Hans and Xander were good sports to pal around with Spence and Gordy. My boys think these two are the real deal when it comes to super heros. And I can't disagree. They're pretty much Awesome.

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We rode the cow train.

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Cute Gabe. I will mourn the day he combs his hair.

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Traipsed through the corn maze. 

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"An ear of corn, Mom!" 

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And the boys grew corn tassel mustaches. This one looks surprisingly real on you, Xander. Yee-Haw!

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It was so nice to be with Michelle. We haven't been able to run together lately and time to talk always feels too short.

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Looking out at all that corn.

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After the maze, we raced rubber duckies, slid down the slides, bounced in all the bouncy houses, and shared pumpkin donuts.

It was a warm and happy day. 

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I love this life. Bursting, busy, full. And imperfect.

That night I was the storm? That night I couldn't hold it together? It was rough. Things still didn't feel right after I had tucked everyone into bed. Then I remembered: When I am most frustrated by a child’s behavior, that's my signal I need to draw closer to that child. Even if only for a few minutes. 

So I went down to Eliza's bedroom, cracked the door, and climbed into bed with her. I put my arms around her shoulders, and she put her arms around me. Hot tears slipped down my nose as I apologized. And in the dark, I pressed my face against hers and realized she was also crying. We said I’m sorry. And I love you. As the act of holding each other healed things. 

No matter what happens during the day, we can make it right. We can end it with love.


  1. What a beautiful post, so moving. x

  2. oh Cath, I have so been there. I feel like I'm never the eye of the storm, almost always the storm, or at least the beginning of the storm. I love how you've put it here. I especially love "When I am most frustrated by a child's behavior, that's my signal I need to draw closer to that child." I need to remember that after my stormy days. Love you and your deep good soul.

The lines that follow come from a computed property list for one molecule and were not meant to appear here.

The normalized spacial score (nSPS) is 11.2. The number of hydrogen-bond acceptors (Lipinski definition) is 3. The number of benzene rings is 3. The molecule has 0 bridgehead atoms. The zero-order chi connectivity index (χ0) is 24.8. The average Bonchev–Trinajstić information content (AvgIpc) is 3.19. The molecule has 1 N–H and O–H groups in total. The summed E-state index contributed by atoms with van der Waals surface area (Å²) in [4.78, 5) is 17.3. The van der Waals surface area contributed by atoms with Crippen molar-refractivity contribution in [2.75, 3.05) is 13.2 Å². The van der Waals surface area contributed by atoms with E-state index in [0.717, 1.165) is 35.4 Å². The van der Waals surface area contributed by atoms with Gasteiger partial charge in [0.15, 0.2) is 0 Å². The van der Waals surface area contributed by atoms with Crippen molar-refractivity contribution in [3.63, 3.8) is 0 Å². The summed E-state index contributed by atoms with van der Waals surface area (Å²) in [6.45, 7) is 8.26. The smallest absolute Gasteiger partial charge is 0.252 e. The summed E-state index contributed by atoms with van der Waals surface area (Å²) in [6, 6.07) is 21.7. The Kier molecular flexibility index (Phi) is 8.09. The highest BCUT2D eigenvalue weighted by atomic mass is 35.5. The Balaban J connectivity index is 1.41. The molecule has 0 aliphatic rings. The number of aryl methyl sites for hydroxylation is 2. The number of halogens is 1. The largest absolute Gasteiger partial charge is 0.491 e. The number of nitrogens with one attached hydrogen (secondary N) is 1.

3. Loved this real and beautiful post! Thank goodness children are forgiving and love us no matter our faults. My husband is out of town this week too and I loved the goal of not being the storm. Probably a very realistic one :)

  4. Beautiful Cath, just like you. I enjoyed a few hours with your boys today. They are darling. You are raising awesome kids. Enjoy your break.

  5. Thank you for your honesty about trying not to be the storm, going to our children when we've had bad days with them, and ending in love. So important!!

  6. I think you're going to persuade me to start reading blogs again! I've been almost completely out for about two years or so, but I may just have to jump back in. Thanks for writing so beautifully from the heart. Can't wait for the NZ posts!

  7. Few women can be so real and so wonderful and inspire so much. You are the salt of the earth. Why am I bawling over this post? Hits so close to home I guess. I hope to be as wise and loving as you were, the next time I become the storm. Thank you for writing what you do, it makes such a huge impact. You help me be better.

  8. You're all so beautiful to leave notes of gratitude and encouragement. I appreciate your thoughts so much. Someday we'll aspire to be the eye in the storm. ;) xoxo